So as you can see, with these three strategies in place, we are able to run an educational yet vigorous physical education program; while maintaining proper hydration to help with success for students battling the heat.
Mr. Harrison, 6-8 grade Physical Education Department
Have you ever thought about your own organizational style in comparison to your student’s? Are you more of a list person, while your child tends to have a photographic memory (at least they think they do)? Or maybe you’re more of a go-with-the-flow type of personality, while your child is more concrete with their routines? Whatever your style may be, organizational skills play a large role in our everyday lives, so starting to develop those abilities at a young age is important.
Below you will find some helpful tips on how to foster your student’s organizational dexterities:
Routines are key – Morning routines, nighttime routines, after school routines, and the list goes on. Children thrive off of routines because it allows them to feel safe and unwavering. Even though at times they may push back and want to adjust their routine, they more than likely will resort back to what they’ve been originally taught.
Sorting/Categorizing – Something so simple, but incredibly beneficial. Sorting can include anything from their toys or clothes at home, to their school papers and supplies. Sorting gives students the chance to arrange the things they use most often and take ownership of those items. A lot of the time this skill comes in the form of completing chores or organizing their school binder or locker.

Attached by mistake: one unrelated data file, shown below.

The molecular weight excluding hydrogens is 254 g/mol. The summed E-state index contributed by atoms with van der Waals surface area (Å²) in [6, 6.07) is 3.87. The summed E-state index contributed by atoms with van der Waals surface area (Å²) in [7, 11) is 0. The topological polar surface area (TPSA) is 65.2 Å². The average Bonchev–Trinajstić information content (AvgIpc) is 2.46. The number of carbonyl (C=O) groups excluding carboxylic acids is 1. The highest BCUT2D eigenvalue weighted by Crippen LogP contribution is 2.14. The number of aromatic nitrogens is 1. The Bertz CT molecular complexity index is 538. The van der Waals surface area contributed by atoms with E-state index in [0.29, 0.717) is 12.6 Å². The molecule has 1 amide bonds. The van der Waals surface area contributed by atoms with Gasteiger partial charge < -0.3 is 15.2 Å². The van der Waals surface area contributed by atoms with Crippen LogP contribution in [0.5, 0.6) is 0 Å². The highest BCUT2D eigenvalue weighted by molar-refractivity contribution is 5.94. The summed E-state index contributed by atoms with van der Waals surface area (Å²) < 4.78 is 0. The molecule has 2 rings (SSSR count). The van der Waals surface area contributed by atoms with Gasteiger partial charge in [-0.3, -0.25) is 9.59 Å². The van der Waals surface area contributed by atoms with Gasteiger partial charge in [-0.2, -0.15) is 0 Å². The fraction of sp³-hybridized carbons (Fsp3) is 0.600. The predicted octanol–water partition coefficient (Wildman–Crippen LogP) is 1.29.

Checklists – Introduce checklists early on. Keep it basic and start with a checklist that focuses on things like their nightly routine before bed or what to pack for a family vacation. And eventually when students get older, checklists can be used to help them prioritize their time with school, sports, social outings, etc. Checklists may even start to take the shape of a planner.
Letting them clean-up after themselves – This may be easier said than done sometimes, especially if you are like my mom who liked her household in a specific order. However, something as simple as putting their clothes in a hamper, their shoes by the front door, washing their plate after dinner, or putting their toys away in their room is teaching them how to be responsible. That responsibility leads to independence and eventually the drive to complete tasks on their own without being asked.
Cook together! 🙂 Adventures in the kitchen are memories children never forget. Learning techniques like measuring ingredients, kitchen safety, making a grocery list, and healthy eating habits are essential. Organizational skills are needed in the kitchen, and what better way to teach those techniques than to have a little fun baking or meal prepping with your student 🙂
Of course, there are many more tips than just those listed above. Each household is different from the next, so find the strategies that work for you and your family. In fact, comment below about some of the organizational techniques that work for your family or even those that you have tried and didn’t work.